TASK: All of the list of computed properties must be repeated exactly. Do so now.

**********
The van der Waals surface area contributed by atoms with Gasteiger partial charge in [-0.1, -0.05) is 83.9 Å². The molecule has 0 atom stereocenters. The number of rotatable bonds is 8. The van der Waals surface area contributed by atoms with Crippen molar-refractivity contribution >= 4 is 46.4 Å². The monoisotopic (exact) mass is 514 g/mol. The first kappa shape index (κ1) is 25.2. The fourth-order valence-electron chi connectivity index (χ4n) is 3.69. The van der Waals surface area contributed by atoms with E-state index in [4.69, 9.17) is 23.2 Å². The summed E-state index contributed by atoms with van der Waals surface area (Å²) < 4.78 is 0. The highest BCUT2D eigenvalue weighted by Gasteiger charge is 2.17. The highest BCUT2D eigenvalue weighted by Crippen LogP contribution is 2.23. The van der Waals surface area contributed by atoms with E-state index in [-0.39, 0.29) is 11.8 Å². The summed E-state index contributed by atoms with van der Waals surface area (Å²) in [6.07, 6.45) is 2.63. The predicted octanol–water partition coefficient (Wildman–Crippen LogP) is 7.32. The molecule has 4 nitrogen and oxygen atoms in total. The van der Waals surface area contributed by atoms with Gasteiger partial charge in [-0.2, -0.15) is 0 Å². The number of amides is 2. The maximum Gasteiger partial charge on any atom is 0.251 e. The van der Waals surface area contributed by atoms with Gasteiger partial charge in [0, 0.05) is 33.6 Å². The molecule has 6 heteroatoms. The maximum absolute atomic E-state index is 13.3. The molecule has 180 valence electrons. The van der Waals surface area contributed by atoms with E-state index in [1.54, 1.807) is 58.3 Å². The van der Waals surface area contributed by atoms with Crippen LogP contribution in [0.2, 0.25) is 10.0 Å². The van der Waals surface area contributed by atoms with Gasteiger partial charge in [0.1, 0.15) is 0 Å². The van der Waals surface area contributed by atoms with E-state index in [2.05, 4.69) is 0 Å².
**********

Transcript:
The van der Waals surface area contributed by atoms with Gasteiger partial charge in [-0.1, -0.05) is 83.9 Å². The molecule has 0 atom stereocenters. The number of rotatable bonds is 8. The van der Waals surface area contributed by atoms with Crippen molar-refractivity contribution >= 4 is 46.4 Å². The monoisotopic (exact) mass is 514 g/mol. The first kappa shape index (κ1) is 25.2. The fourth-order valence-electron chi connectivity index (χ4n) is 3.69. The van der Waals surface area contributed by atoms with E-state index in [4.69, 9.17) is 23.2 Å². The summed E-state index contributed by atoms with van der Waals surface area (Å²) < 4.78 is 0. The highest BCUT2D eigenvalue weighted by Gasteiger charge is 2.17. The highest BCUT2D eigenvalue weighted by Crippen LogP contribution is 2.23. The van der Waals surface area contributed by atoms with E-state index in [-0.39, 0.29) is 11.8 Å². The summed E-state index contributed by atoms with van der Waals surface area (Å²) in [6.07, 6.45) is 2.63. The predicted octanol–water partition coefficient (Wildman–Crippen LogP) is 7.32. The molecule has 4 nitrogen and oxygen atoms in total. The van der Waals surface area contributed by atoms with Gasteiger partial charge in [-0.2, -0.15) is 0 Å². The number of amides is 2. The maximum Gasteiger partial charge on any atom is 0.251 e. The van der Waals surface area contributed by atoms with Gasteiger partial charge in [0, 0.05) is 33.6 Å². The molecule has 6 heteroatoms. The maximum absolute atomic E-state index is 13.3. The molecule has 180 valence electrons. The van der Waals surface area contributed by atoms with E-state index in [1.54, 1.807) is 58.3 Å². The van der Waals surface area contributed by atoms with Crippen LogP contribution in [0.2, 0.25) is 10.0 Å². The van der Waals surface area contributed by atoms with Gasteiger partial charge in [0.1, 0.15) is 0 Å². The van der Waals surface area contributed by atoms with E-state index in [2.05, 4.69) is 0 Å².